It is 1pm and the scorching sun is overhead in Kurikuri village, about 250 kilometres from Nairobi.
We are at Manasseh Matunge’s home for an interview. From his homestead, we can see the picturesque Laikipia Plains and Mukogodo Hills.
Mr Matunge is joined by 80-year-old Leteiyo Leituko and Lesi Kinyanyi, who is in his seventies
These are three of the seven people left in the village who can fluently speak their native language, Yaaku.
“I hope our language will not die. I pray it continues for generations after us,” says Mr Leituko.
The octogenarian is visibly weak and in the sunset years of his life. Should anything happen to him, the tribe will have lost a linguistic treasure.
All seven who can speak Yaaku fluently are over 70 years old.
A report released by the United Nations Educational, Scientific and Cultural Organization (Unesco) in 2010 listed Yaaku as one of the languages facing extinction. Others are Sogoo, El Molo, Kinare, Kore and Lorkoti.
Closely related to the Rendille in northern Kenya, the Yaaku have been assimilated into the Maasai culture and lifestyle to the extent that their language is disappearing.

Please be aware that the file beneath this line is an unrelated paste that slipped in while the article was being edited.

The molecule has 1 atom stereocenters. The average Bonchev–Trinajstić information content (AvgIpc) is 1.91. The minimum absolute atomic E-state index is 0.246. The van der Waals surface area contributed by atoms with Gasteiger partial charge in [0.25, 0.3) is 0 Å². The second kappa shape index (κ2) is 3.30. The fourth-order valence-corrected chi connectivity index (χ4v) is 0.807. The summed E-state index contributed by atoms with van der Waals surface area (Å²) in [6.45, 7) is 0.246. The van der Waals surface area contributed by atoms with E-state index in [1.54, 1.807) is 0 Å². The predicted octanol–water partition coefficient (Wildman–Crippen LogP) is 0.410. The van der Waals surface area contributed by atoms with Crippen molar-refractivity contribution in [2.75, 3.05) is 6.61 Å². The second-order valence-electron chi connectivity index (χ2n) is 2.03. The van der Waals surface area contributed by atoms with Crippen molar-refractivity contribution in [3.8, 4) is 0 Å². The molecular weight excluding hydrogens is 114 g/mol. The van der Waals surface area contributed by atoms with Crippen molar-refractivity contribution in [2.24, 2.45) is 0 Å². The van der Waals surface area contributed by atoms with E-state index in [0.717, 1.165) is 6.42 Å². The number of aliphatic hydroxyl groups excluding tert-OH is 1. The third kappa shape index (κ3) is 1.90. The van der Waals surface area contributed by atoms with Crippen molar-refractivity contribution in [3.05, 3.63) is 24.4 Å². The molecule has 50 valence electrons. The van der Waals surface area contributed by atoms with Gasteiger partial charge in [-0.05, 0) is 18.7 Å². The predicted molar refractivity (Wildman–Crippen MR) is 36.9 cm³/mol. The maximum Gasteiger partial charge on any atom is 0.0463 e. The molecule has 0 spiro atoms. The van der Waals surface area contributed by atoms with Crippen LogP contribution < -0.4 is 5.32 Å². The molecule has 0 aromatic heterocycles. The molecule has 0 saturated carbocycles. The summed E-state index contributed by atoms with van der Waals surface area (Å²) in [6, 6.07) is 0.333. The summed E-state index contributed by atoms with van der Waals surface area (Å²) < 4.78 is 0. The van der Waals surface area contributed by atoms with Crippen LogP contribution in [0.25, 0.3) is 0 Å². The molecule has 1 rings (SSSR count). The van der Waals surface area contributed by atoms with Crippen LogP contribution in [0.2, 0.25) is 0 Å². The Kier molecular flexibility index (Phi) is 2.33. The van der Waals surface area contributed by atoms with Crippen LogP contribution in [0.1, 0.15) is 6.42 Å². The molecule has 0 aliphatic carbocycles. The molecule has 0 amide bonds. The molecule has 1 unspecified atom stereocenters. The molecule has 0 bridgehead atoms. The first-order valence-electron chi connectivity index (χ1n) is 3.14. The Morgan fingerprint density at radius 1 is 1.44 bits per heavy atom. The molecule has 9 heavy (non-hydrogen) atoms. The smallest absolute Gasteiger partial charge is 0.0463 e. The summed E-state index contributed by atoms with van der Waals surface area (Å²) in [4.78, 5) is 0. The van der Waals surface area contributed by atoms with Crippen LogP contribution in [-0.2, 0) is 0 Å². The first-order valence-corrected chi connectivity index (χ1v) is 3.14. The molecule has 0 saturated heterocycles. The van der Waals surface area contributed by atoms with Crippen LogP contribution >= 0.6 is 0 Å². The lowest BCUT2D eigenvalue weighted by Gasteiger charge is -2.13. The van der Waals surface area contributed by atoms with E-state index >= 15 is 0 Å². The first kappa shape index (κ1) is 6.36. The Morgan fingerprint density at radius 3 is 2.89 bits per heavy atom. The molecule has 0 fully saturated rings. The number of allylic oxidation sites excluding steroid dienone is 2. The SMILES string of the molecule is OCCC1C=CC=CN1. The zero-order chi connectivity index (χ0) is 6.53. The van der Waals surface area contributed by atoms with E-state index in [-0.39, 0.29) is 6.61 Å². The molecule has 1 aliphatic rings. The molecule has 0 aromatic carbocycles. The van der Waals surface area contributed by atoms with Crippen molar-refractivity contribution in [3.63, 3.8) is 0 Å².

“Our language was affected by intermarriage with the Maasai,” explains Leituko
A few members of the community have made efforts to preserve Yaaku. They have formed a group to teach the young ones the language.
They have also published a dictionary of Yaaku words translated into Kiswahili and the Maa language.
Professionals in Kurikuri village are also doing their best to record and store the language for posterity.
These efforts have earned support from ICTCabinet Secretary Joe Mucheru, who said ICTcould be used to preserve and propagate Kenya’s rich culture.
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“If we don’t do anything, will Kenya’s languages and culture stand a chance of being known by the world?” said Mr Mucheru.
Meanwhile, the ICT Authority is considering developing an application that will support other efforts to save the Yaaku language from extinction.
The app and website repository will not only document and preserve the language but also make it accessible for younger generations.
“We are seeing a phenomenon in which our Kenyan languages are slowly dying out,” said John Sergon, the acting ICT Authority CEO.
“Those of us who know how to use technology need to utilise it to preserve our languages because those who possess the knowledge of these languages are dying,” said
The proposed app will have three sections.
One section will preserve audios, the second will preserve videos and the third will store a Yaaku dictionary.
Anyone with the app can use it to learn the language.
This is in line with Kenya’s Constitution that mandates the State to promote all forms of cultural expression through, among others, literature, the arts and ICT.